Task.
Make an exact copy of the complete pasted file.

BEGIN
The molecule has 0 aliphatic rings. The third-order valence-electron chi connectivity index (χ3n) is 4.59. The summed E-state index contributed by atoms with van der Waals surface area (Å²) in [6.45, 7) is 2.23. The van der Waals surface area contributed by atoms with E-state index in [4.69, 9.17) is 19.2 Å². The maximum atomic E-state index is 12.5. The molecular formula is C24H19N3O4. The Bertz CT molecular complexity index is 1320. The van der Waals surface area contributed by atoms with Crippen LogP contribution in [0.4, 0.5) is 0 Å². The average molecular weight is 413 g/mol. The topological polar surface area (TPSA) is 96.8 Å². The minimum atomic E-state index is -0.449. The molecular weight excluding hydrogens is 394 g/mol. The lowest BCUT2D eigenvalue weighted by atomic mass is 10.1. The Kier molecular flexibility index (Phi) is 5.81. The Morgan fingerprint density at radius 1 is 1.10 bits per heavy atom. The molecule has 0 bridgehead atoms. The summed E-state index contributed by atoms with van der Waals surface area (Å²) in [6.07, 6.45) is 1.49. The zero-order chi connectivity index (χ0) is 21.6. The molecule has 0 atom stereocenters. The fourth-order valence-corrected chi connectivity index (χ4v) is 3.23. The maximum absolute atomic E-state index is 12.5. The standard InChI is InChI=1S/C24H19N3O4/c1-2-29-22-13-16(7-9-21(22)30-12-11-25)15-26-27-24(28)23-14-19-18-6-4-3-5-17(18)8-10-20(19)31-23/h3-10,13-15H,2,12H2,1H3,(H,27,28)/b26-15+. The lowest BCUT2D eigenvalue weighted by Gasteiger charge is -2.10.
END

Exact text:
The molecule has 0 aliphatic rings. The third-order valence-electron chi connectivity index (χ3n) is 4.59. The summed E-state index contributed by atoms with van der Waals surface area (Å²) in [6.45, 7) is 2.23. The van der Waals surface area contributed by atoms with E-state index in [4.69, 9.17) is 19.2 Å². The maximum atomic E-state index is 12.5. The molecular formula is C24H19N3O4. The Bertz CT molecular complexity index is 1320. The van der Waals surface area contributed by atoms with Crippen LogP contribution in [0.4, 0.5) is 0 Å². The average molecular weight is 413 g/mol. The topological polar surface area (TPSA) is 96.8 Å². The minimum atomic E-state index is -0.449. The molecular weight excluding hydrogens is 394 g/mol. The lowest BCUT2D eigenvalue weighted by atomic mass is 10.1. The Kier molecular flexibility index (Phi) is 5.81. The Morgan fingerprint density at radius 1 is 1.10 bits per heavy atom. The molecule has 0 bridgehead atoms. The summed E-state index contributed by atoms with van der Waals surface area (Å²) in [6.07, 6.45) is 1.49. The zero-order chi connectivity index (χ0) is 21.6. The molecule has 0 atom stereocenters. The fourth-order valence-corrected chi connectivity index (χ4v) is 3.23. The maximum absolute atomic E-state index is 12.5. The standard InChI is InChI=1S/C24H19N3O4/c1-2-29-22-13-16(7-9-21(22)30-12-11-25)15-26-27-24(28)23-14-19-18-6-4-3-5-17(18)8-10-20(19)31-23/h3-10,13-15H,2,12H2,1H3,(H,27,28)/b26-15+. The lowest BCUT2D eigenvalue weighted by Gasteiger charge is -2.10.